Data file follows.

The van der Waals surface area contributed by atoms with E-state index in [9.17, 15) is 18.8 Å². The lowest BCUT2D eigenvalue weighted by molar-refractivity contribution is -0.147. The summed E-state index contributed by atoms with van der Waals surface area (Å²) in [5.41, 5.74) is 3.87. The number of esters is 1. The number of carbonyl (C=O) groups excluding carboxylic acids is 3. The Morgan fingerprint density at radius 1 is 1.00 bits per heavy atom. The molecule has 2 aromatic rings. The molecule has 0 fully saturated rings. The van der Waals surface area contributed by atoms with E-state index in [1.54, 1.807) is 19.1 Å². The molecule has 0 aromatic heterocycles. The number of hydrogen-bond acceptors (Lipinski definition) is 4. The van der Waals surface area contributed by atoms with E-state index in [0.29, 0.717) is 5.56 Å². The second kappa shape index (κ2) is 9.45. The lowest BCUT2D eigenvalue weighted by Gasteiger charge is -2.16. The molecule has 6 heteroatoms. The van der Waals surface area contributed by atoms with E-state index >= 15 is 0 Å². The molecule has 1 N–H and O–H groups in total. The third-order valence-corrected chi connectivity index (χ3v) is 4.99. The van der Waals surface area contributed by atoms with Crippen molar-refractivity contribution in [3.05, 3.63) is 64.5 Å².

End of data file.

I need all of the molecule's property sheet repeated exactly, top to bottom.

The van der Waals surface area contributed by atoms with E-state index in [9.17, 15) is 18.8 Å². The lowest BCUT2D eigenvalue weighted by molar-refractivity contribution is -0.147. The summed E-state index contributed by atoms with van der Waals surface area (Å²) in [5.41, 5.74) is 3.87. The number of esters is 1. The number of carbonyl (C=O) groups excluding carboxylic acids is 3. The Morgan fingerprint density at radius 1 is 1.00 bits per heavy atom. The molecule has 2 aromatic rings. The molecule has 0 fully saturated rings. The van der Waals surface area contributed by atoms with E-state index in [1.54, 1.807) is 19.1 Å². The molecule has 0 aromatic heterocycles. The number of hydrogen-bond acceptors (Lipinski definition) is 4. The van der Waals surface area contributed by atoms with E-state index in [0.29, 0.717) is 5.56 Å². The second kappa shape index (κ2) is 9.45. The lowest BCUT2D eigenvalue weighted by Gasteiger charge is -2.16. The molecule has 6 heteroatoms. The van der Waals surface area contributed by atoms with E-state index >= 15 is 0 Å². The molecule has 1 N–H and O–H groups in total. The third-order valence-corrected chi connectivity index (χ3v) is 4.99. The van der Waals surface area contributed by atoms with Crippen molar-refractivity contribution in [3.05, 3.63) is 64.5 Å².